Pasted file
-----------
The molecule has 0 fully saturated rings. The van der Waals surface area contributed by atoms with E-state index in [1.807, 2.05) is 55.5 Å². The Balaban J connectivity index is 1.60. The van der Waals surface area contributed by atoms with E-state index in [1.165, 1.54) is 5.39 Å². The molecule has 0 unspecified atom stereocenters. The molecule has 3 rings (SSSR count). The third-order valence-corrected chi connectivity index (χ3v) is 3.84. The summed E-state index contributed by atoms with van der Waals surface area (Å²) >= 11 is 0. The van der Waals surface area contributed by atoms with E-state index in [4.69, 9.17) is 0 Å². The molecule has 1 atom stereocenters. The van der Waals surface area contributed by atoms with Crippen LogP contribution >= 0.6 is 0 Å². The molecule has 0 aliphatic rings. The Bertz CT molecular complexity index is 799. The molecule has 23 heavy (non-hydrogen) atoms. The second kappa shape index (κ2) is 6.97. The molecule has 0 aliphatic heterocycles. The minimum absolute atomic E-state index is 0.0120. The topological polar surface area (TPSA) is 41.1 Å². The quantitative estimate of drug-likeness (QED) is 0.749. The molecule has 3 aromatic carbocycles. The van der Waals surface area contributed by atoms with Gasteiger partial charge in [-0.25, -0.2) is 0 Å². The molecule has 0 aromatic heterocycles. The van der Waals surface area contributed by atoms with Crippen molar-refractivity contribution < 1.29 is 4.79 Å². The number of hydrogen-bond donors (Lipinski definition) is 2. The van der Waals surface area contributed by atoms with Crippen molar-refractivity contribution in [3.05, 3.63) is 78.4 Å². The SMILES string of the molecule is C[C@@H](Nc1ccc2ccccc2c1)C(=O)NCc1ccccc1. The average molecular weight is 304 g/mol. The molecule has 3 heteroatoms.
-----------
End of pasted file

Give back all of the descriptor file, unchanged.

The molecule has 0 fully saturated rings. The van der Waals surface area contributed by atoms with E-state index in [1.807, 2.05) is 55.5 Å². The Balaban J connectivity index is 1.60. The van der Waals surface area contributed by atoms with E-state index in [1.165, 1.54) is 5.39 Å². The molecule has 0 unspecified atom stereocenters. The molecule has 3 rings (SSSR count). The third-order valence-corrected chi connectivity index (χ3v) is 3.84. The summed E-state index contributed by atoms with van der Waals surface area (Å²) >= 11 is 0. The van der Waals surface area contributed by atoms with E-state index in [4.69, 9.17) is 0 Å². The molecule has 1 atom stereocenters. The van der Waals surface area contributed by atoms with Crippen LogP contribution >= 0.6 is 0 Å². The molecule has 0 aliphatic rings. The Bertz CT molecular complexity index is 799. The molecule has 23 heavy (non-hydrogen) atoms. The second kappa shape index (κ2) is 6.97. The molecule has 0 aliphatic heterocycles. The minimum absolute atomic E-state index is 0.0120. The topological polar surface area (TPSA) is 41.1 Å². The quantitative estimate of drug-likeness (QED) is 0.749. The molecule has 3 aromatic carbocycles. The van der Waals surface area contributed by atoms with Gasteiger partial charge in [-0.25, -0.2) is 0 Å². The molecule has 0 aromatic heterocycles. The van der Waals surface area contributed by atoms with Crippen molar-refractivity contribution < 1.29 is 4.79 Å². The number of hydrogen-bond donors (Lipinski definition) is 2. The van der Waals surface area contributed by atoms with Crippen molar-refractivity contribution in [3.05, 3.63) is 78.4 Å². The SMILES string of the molecule is C[C@@H](Nc1ccc2ccccc2c1)C(=O)NCc1ccccc1. The average molecular weight is 304 g/mol. The molecule has 3 heteroatoms.